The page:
The City of Oslo Just Announced Its Intended Ban On Motorized Vehicles

Imagine a city where there are at least 350,000 motor vehicle owners. Now imagine that these owners will no longer have a use for their vehicles. In the city of Oslo, the capital city or Norway, a recent announcement has changed everything about how people view their vehicles. According to a report on, Oslo officials plan to have a completely car-free city by the year 2019, which is barely four years into the future. This will be the first ban of its type to take effect in a European capital and is intended to be a permanent change.

But, why such a change in acceptable transportation means for visitors and residents?

Most people know that cars are bad for the environment, but most do not know just how bad they can be. Motorized vehicles induce the majority of pollution into the atmosphere, exhausting harmful levels of both carbon monoxide and nitrous oxide. Unfortunately, air pollution causes the untimely death of at least 3.3 million people worldwide every year. Not only is this a concern in Oslo, but so is the safety of pedestrians who travel through the city streets. By eliminating personal transportation vehicles, such as cars and trucks, pedestrians can feel safe about roaming on foot and cyclists can navigate freely without concern of being struck by a vehicle.

Oslo is taking note from other locations.

Oslo is not the first major city to implement changes and regulations regarding motor vehicles, but the change is considered to be one that will occur the fastest. Madrid previously announced that they planned to eliminate vehicles by the year 2020. Paris no longer allows vehicles in the streets around well-known landmarks, such as the Eiffel Tower. Milan has not implemented changes in vehicle regulations as of yet, but they do reward visitors who arrive on foot without a vehicle with free public transportation passes. Copenhagen has even been designating car-free areas in the city slowly over the last several years. So even though the news from Oslo may sound surprising it actually comes on the heels of changes being put in action by other places.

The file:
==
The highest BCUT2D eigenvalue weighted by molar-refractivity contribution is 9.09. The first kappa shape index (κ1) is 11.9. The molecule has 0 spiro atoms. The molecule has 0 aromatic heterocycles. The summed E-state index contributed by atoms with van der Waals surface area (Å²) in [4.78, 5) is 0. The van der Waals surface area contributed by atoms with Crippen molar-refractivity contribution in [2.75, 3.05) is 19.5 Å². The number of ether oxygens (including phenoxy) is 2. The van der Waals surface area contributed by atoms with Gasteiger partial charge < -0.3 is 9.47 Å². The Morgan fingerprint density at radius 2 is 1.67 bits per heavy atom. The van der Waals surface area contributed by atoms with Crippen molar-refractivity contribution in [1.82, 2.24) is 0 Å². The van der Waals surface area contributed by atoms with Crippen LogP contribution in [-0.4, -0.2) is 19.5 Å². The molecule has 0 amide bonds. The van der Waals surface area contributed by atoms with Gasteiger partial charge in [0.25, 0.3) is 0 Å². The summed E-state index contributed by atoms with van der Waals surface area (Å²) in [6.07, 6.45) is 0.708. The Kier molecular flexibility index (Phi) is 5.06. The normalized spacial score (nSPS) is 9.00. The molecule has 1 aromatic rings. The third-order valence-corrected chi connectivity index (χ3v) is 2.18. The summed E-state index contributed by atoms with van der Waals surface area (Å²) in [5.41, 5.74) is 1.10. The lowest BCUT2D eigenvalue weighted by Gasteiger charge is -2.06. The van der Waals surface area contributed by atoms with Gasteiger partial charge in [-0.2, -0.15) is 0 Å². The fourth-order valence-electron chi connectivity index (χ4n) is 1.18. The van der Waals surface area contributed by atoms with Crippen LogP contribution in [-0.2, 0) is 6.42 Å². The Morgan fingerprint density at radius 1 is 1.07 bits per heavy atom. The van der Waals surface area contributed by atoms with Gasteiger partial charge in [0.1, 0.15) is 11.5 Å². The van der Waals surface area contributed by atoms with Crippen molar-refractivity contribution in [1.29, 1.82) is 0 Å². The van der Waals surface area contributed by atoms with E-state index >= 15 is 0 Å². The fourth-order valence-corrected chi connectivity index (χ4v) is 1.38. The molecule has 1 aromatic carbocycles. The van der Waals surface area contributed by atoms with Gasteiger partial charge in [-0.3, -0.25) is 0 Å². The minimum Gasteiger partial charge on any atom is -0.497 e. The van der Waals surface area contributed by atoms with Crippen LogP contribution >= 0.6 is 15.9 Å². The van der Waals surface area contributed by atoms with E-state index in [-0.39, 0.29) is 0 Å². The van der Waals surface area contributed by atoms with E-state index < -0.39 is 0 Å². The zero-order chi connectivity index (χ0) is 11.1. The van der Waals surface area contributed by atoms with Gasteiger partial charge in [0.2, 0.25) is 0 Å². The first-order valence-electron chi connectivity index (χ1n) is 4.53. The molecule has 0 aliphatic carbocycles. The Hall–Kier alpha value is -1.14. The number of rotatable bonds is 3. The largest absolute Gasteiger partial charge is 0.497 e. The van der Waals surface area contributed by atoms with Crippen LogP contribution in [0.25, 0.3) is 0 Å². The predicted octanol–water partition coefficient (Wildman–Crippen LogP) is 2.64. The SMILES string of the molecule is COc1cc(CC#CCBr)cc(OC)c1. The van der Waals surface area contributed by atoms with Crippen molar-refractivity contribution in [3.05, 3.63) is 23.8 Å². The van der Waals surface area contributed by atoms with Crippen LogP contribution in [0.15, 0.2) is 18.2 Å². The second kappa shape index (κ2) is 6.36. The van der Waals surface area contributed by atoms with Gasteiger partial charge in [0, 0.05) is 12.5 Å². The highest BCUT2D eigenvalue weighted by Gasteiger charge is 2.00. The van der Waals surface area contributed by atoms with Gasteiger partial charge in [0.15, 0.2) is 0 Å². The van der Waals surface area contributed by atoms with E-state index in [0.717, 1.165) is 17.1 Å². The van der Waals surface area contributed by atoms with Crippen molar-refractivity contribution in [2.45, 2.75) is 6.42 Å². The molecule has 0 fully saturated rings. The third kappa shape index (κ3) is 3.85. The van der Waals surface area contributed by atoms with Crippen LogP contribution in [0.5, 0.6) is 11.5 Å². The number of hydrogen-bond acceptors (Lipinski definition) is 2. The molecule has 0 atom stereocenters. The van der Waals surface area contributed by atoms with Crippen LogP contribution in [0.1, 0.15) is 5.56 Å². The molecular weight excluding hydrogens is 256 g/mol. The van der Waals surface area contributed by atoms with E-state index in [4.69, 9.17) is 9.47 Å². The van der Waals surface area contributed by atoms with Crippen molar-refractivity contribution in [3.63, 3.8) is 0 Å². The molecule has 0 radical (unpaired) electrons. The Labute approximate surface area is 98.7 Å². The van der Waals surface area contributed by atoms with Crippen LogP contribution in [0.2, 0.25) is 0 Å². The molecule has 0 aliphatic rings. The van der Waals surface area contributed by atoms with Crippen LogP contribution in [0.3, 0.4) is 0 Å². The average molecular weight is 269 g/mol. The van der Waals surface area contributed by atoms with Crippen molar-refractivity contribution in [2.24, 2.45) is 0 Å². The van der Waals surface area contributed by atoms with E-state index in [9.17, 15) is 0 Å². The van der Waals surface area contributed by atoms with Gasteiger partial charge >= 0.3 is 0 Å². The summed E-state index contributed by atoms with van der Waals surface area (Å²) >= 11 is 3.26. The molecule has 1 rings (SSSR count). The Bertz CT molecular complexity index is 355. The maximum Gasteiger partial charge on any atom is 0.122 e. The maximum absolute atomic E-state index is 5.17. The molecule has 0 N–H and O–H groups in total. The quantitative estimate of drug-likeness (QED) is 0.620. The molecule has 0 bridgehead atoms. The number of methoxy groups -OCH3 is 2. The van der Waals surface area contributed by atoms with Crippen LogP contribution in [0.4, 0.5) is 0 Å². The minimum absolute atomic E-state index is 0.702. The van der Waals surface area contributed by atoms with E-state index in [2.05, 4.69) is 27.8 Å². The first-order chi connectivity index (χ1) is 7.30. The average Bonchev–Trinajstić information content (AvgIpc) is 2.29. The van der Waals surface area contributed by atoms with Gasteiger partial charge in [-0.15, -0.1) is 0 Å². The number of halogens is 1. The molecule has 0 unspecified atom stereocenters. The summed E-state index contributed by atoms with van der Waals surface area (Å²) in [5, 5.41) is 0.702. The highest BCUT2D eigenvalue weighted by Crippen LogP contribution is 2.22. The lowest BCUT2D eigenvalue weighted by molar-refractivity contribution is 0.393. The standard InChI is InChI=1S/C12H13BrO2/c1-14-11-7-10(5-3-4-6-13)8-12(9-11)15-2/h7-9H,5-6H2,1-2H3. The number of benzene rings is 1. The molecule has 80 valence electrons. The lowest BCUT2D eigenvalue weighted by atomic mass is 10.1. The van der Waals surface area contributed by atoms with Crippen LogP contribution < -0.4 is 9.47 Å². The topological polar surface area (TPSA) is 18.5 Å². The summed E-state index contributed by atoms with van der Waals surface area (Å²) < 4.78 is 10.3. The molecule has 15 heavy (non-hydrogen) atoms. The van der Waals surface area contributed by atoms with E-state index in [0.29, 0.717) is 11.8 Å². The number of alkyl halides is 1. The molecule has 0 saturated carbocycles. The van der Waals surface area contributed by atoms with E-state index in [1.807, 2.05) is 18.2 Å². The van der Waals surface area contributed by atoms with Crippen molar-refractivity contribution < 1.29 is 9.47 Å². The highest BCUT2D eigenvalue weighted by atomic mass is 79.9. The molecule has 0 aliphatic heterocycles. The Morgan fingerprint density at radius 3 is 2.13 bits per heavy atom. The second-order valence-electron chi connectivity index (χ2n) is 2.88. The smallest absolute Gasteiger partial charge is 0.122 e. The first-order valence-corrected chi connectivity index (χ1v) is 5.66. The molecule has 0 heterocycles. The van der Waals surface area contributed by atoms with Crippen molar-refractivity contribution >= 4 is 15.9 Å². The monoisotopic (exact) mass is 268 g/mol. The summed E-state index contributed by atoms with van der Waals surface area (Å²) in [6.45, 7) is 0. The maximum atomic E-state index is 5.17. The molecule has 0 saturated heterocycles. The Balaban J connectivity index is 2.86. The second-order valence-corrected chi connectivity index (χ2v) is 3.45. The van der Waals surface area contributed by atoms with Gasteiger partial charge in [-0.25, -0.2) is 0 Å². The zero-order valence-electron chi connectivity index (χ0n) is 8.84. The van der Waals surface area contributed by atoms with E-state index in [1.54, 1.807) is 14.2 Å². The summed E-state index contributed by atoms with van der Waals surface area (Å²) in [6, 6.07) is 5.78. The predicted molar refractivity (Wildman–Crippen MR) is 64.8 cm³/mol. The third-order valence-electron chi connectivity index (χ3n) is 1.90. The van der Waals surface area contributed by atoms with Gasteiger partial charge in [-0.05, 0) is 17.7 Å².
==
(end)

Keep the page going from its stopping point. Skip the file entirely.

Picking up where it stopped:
How will traffic flow change?

Oslo is planning to give special focus to giving bicycles access paths throughout the city and invest more into public transportation. Without vehicles crowding the roadways, travelers will be able to make it to their destinations much more quickly–even if by bike. Parking is also something that will dramatically change. Whereas one parking space could only house one vehicle normally, the same spot could be ample parking for many bicycles, which means a lot of land mass opened up, accessible, and available for other uses, such as sidewalks, city parks, or new business growth.

It is possible to change the way the world thinks about vehicles and travel.

Oslo may seem like a far away place, and many might assume that changes with cars on this scale would be unheard of in the U.S. However, these big changes in other countries definitely force other city officials and residents to look at cars in a different way, considering the options of other means of travel and how it could change lives. After all, the average motorist will waste away 106 days in the span of their lifetime just trying to find a place to park. Combine these such statistics with obvious changes in other parts of the world, and it could easily boost the chances of people taking a look at cars in a different perspective.